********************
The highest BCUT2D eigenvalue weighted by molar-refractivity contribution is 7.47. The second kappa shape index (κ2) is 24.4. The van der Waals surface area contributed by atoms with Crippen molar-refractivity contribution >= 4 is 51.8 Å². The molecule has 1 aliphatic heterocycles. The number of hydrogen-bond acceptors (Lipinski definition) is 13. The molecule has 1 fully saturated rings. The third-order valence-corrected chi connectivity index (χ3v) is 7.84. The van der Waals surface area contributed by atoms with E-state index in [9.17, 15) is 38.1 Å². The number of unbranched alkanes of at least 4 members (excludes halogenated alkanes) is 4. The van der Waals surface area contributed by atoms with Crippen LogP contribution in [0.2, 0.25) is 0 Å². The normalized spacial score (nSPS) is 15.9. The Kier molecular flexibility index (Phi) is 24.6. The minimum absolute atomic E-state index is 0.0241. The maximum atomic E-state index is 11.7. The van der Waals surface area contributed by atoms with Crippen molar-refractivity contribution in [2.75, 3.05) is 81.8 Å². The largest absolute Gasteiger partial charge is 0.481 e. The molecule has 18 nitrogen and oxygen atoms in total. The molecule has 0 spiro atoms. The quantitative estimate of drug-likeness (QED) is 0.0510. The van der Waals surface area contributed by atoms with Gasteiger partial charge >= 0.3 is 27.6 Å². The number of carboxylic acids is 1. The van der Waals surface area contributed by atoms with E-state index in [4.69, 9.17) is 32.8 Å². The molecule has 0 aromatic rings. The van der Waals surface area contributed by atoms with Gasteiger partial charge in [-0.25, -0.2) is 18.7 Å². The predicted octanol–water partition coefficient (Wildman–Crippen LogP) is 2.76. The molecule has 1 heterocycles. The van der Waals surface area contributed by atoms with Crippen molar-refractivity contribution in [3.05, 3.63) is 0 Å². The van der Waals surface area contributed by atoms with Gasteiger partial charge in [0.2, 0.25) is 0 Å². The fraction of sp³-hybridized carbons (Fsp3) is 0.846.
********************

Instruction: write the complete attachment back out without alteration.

The highest BCUT2D eigenvalue weighted by molar-refractivity contribution is 7.47. The second kappa shape index (κ2) is 24.4. The van der Waals surface area contributed by atoms with Crippen molar-refractivity contribution >= 4 is 51.8 Å². The molecule has 1 aliphatic heterocycles. The number of hydrogen-bond acceptors (Lipinski definition) is 13. The molecule has 1 fully saturated rings. The third-order valence-corrected chi connectivity index (χ3v) is 7.84. The van der Waals surface area contributed by atoms with E-state index in [9.17, 15) is 38.1 Å². The number of unbranched alkanes of at least 4 members (excludes halogenated alkanes) is 4. The van der Waals surface area contributed by atoms with Crippen LogP contribution in [0.2, 0.25) is 0 Å². The normalized spacial score (nSPS) is 15.9. The Kier molecular flexibility index (Phi) is 24.6. The minimum absolute atomic E-state index is 0.0241. The maximum atomic E-state index is 11.7. The van der Waals surface area contributed by atoms with Crippen molar-refractivity contribution in [2.75, 3.05) is 81.8 Å². The largest absolute Gasteiger partial charge is 0.481 e. The molecule has 18 nitrogen and oxygen atoms in total. The molecule has 0 spiro atoms. The quantitative estimate of drug-likeness (QED) is 0.0510. The van der Waals surface area contributed by atoms with Gasteiger partial charge >= 0.3 is 27.6 Å². The number of carboxylic acids is 1. The van der Waals surface area contributed by atoms with E-state index in [4.69, 9.17) is 32.8 Å². The molecule has 0 aromatic rings. The van der Waals surface area contributed by atoms with Gasteiger partial charge in [-0.25, -0.2) is 18.7 Å². The predicted octanol–water partition coefficient (Wildman–Crippen LogP) is 2.76. The molecule has 1 heterocycles. The van der Waals surface area contributed by atoms with Crippen molar-refractivity contribution in [3.05, 3.63) is 0 Å². The van der Waals surface area contributed by atoms with Gasteiger partial charge in [0.2, 0.25) is 0 Å². The fraction of sp³-hybridized carbons (Fsp3) is 0.846.